Background: Existing evidence suggests that a person-centred approach can improve coordination and access to health care and services.
Objectives: This overview sought to: (1) identify and define components of person-centred care; (2) explore nursing and health-care provider behaviours that are person-centred; and (3) identify systems level supports required to enable person-centred care.
Methods: An overview of reviews was conducted to locate synthesized literature published between June 2005 and April 2014. Two independent reviewers screened, extracted data and quality appraised the sources. Results were synthesized narratively.
Results: A total of 46 articles were deemed relevant to this overview. This paper synthesizes the results of 43 of the 46 articles. A universal definition of person-centred care was not found, however; common components, associated health-care provider behaviours and the organizational supports required for person-centred care are discussed.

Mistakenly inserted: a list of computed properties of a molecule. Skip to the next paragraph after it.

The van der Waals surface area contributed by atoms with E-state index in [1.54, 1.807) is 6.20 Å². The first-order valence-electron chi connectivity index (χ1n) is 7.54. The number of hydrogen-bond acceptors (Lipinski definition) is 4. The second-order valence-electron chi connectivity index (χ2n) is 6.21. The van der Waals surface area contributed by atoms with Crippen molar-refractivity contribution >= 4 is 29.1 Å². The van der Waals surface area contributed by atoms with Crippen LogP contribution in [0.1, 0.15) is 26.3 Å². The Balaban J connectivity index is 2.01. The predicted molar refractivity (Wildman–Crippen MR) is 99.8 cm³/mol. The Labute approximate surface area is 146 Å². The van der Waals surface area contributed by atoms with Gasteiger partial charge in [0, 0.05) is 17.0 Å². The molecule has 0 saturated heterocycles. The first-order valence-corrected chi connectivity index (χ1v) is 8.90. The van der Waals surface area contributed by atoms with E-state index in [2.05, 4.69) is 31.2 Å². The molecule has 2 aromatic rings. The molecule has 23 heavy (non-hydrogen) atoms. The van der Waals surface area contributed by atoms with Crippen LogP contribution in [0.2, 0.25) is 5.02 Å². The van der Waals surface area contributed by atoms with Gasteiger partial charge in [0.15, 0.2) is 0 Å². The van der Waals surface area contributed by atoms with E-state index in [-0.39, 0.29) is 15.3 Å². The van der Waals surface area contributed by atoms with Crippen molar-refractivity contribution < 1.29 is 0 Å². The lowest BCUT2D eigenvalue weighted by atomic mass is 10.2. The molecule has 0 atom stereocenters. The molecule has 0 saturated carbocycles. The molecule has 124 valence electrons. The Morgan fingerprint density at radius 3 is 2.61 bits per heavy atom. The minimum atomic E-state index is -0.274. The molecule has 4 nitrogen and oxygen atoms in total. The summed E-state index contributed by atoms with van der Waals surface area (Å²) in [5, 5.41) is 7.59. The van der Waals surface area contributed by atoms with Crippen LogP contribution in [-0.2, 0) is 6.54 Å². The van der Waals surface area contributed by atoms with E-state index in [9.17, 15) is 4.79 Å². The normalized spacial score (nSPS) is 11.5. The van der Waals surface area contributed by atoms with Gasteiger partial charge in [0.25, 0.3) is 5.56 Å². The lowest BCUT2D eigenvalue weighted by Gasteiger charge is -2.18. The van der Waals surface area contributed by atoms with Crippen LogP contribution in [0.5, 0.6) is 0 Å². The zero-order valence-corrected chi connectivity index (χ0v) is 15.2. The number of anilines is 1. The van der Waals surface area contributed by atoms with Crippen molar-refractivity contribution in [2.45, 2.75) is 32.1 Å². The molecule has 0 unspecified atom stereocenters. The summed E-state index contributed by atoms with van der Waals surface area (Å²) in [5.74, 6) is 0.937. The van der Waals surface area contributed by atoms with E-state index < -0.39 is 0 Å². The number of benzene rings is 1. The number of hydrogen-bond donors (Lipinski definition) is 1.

Conclusions: Key findings from this review outline that health-care providers and organizations need to promote person-centred care by engaging persons in partnerships, shared decision-making, and meaningful participation in health system improvement.
Keywords: evidence-based practice; experience of care; health system reform; individualized care; person-centred care.